Budweiser Gardens

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Budweiser Gardens[1]
House of Green, Bud Gardens, The Bud
Budweiser Gardens - Interior 2015.JPG
Former names John Labatt Centre
Location 99 Dundas Street
London, Ontario, Canada
N6A 6K1
Coordinates 42°58′57″N 81°15′9″W / 42.98250°N 81.25250°W / 42.98250; -81.25250Coordinates: 42°58′57″N 81°15′9″W / 42.98250°N 81.25250°W / 42.98250; -81.25250
Owner London Civic Centre Corporation
Operator Global Spectrum
Capacity 9,046 - Hockey
9,000 - End stage concert
3,200 - Theatre mode (smaller concert)
2,800 - Theatre mode (with proscenium)
10,200 - Centre stage concert
Surface 200' X 85'
Broke ground March 2001
Opened October 11, 2002
Construction cost $42 million, plus $10 million for land
Architect Brisbin Brook Beynon Architects (BBB Architects)
Project manager Trinity Planning & Projects Consulting[2]
Structural engineer VanBoxmeer & Stranges[3]
Services engineer The Mitchell Partnership, Inc.[4]
General contractor EllisDon[5]
London Knights (OHL) (2002-Present)
London Lightning (NBL) (2011-present)

Budweiser Gardens is a sports-entertainment centre, in London, Ontario, Canada – the largest such centre in southwestern Ontario. Until 2012, it was known as the John Labatt Centre, usually referred to as the "JLC".

The John Labatt Centre, which opened on October 11, 2002, was named after John Labatt, founder of the Labatt brewery in London. Labatt still has a large brewery in London to the present day, although its head office was moved to Toronto in the early 1990s. The John Labatt Centre's name was changed to Budweiser Gardens in Fall 2012, as approved by London City Council on Tuesday, June 26, 2012 with a vote of 12-3.[6]

The centre was built, in part, to be the new downtown home of London's Ontario Hockey League team, the London Knights, replacing the 40-year-old London Ice House in the south end of the city, near Highway 401. Since 2011, it is home to London's National Basketball League of Canada team, the London Lightning.

Ownership and management[edit]

Budweiser Gardens is leased from the city of London by the London Civic Centre Corporation, an example of a public-private partnership. The Corporation is owned in turn by EllisDon, and Global Spectrum, the Philadelphia-based subsidiary of Comcast, the American cable company. Global Spectrum also manages the Budweiser Gardens, and operates more than 100 other arenas, stadiums and convention centres. Because of this, the Philadelphia Flyers, a corporate cousin of Global Spectrum, customarily have played a preseason game at Budweiser Gardens each year.

Seating and ticketing[edit]

Approximate capacities:

  • 9,046 - Hockey
  • 9,000 - End stage concert
  • 3,200 - Theatre mode (smaller concert)
  • 2,800 - Theatre mode (with proscenium)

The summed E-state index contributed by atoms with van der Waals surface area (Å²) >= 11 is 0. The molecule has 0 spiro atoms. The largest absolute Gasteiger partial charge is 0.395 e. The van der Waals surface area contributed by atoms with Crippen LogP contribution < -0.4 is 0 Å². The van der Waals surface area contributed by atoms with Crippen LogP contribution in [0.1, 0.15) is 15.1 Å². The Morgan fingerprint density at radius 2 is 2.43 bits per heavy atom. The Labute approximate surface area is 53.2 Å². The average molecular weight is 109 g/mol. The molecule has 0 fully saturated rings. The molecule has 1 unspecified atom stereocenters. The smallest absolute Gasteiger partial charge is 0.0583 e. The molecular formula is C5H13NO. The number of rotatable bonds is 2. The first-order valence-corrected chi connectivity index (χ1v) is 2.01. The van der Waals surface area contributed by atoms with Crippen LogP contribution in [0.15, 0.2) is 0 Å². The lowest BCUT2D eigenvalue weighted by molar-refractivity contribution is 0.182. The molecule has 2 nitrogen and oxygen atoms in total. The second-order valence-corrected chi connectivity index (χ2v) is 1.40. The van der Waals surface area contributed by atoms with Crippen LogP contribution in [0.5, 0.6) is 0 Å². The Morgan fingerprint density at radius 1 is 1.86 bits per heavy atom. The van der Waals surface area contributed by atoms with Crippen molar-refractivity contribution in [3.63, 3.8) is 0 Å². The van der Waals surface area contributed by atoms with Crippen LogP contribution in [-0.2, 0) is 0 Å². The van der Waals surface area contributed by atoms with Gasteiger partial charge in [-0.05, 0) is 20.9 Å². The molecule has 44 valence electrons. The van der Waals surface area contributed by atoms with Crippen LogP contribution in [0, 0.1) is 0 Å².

• 10,200 - Centre stage concert

In addition to the standard end stage configuration for large concerts, the arena can be set up to accommodate touring Broadway shows or smaller concerts in its theatre mode. The theatre mode features a small, intimate atmosphere and a 30-line fly grid to suspend scenery or lighting and sound.

The centre features 38 luxury suites and more than 1,000 club seats.

Budweiser Gardens complies with the Ontarians with Disabilities Act and has 55% more public washrooms than required by the law.

The arena formerly sold tickets through Ticketmaster. On August 1, 2005, the arena switched ticketing systems and now uses an in-house system, provided by New Era Tickets (itself a subsidiary of one of the arena's partners). The arena is consistently listed in industry magazines for its high ticket sales. In late 2005, Pollstar magazine, a concert industry publication, listed Budweiser Gardens as 21st on its list of top arena venues in the world, based on ticket sales for the first nine months of 2005. The three-year-old Budweiser Gardens attracted 189,026 concert-goers in the first nine months of 2005.[citation needed]

History, cost, construction and controversy[edit]


Budweiser Gardens was built at a cost of approximately $42 million by the London, Ontario-based construction company, EllisDon Corp., builders of Toronto's Rogers Centre. The City of London contributed $32-million for arena construction and $10-million to purchase the land, while the London Civic Centre Corporation added $9.5-million to the arena's construction.[7]

The construction of this sports-entertainment centre was decided upon as a part of the city government's overall effort to revitalize the city's downtown. As part of that effort, London city council committed to building the sports-entertainment centre, and agreed to fund much of the cost, which has amounted to significant debt payments causing property taxes to drasitically increase in early years of the arena. Another controversial part of the management deal is while revenue at the sports-entertainment centre has been much higher than forecast, the city's share has been minimal, with much of the balance going to the London Civic Centre Corporation, the public-private partnership that owns the arena. Though many businesses close to the centre report they have benefited as a result of the increased number of people coming downtown, the exact economic benefit - if any - is hard to quantify.